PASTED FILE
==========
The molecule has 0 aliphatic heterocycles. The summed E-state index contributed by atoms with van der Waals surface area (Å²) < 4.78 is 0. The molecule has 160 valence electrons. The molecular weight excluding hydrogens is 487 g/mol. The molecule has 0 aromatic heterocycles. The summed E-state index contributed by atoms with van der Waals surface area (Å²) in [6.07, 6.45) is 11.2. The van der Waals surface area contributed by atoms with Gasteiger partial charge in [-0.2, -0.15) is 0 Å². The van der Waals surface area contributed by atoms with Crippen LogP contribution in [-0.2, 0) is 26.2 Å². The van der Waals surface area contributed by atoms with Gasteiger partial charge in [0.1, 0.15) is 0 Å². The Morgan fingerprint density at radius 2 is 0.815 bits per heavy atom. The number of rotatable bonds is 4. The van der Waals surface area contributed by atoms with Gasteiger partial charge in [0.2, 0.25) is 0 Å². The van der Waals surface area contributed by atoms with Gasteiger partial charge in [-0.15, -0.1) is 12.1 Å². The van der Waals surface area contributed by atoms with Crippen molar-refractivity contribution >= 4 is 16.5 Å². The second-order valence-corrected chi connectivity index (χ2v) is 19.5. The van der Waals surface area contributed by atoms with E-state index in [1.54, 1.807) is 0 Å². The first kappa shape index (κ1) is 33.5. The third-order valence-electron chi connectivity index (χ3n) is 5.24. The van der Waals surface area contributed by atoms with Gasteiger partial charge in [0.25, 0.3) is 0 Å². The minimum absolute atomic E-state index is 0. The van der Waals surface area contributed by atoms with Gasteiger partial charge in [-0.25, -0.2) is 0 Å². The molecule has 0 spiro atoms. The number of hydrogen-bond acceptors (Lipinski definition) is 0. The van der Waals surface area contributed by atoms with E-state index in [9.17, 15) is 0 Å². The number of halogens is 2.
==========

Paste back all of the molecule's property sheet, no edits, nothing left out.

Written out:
The molecule has 0 aliphatic heterocycles. The summed E-state index contributed by atoms with van der Waals surface area (Å²) < 4.78 is 0. The molecule has 160 valence electrons. The molecular weight excluding hydrogens is 487 g/mol. The molecule has 0 aromatic heterocycles. The summed E-state index contributed by atoms with van der Waals surface area (Å²) in [6.07, 6.45) is 11.2. The van der Waals surface area contributed by atoms with Gasteiger partial charge in [-0.2, -0.15) is 0 Å². The van der Waals surface area contributed by atoms with Crippen LogP contribution in [-0.2, 0) is 26.2 Å². The van der Waals surface area contributed by atoms with Gasteiger partial charge in [0.1, 0.15) is 0 Å². The Morgan fingerprint density at radius 2 is 0.815 bits per heavy atom. The number of rotatable bonds is 4. The van der Waals surface area contributed by atoms with Gasteiger partial charge in [0.2, 0.25) is 0 Å². The van der Waals surface area contributed by atoms with Gasteiger partial charge in [-0.15, -0.1) is 12.1 Å². The van der Waals surface area contributed by atoms with Crippen molar-refractivity contribution >= 4 is 16.5 Å². The second-order valence-corrected chi connectivity index (χ2v) is 19.5. The van der Waals surface area contributed by atoms with E-state index in [1.54, 1.807) is 0 Å². The first kappa shape index (κ1) is 33.5. The third-order valence-electron chi connectivity index (χ3n) is 5.24. The van der Waals surface area contributed by atoms with Gasteiger partial charge in [0.25, 0.3) is 0 Å². The minimum absolute atomic E-state index is 0. The van der Waals surface area contributed by atoms with Gasteiger partial charge in [-0.25, -0.2) is 0 Å². The molecule has 0 spiro atoms. The number of hydrogen-bond acceptors (Lipinski definition) is 0. The van der Waals surface area contributed by atoms with E-state index in [9.17, 15) is 0 Å². The number of halogens is 2.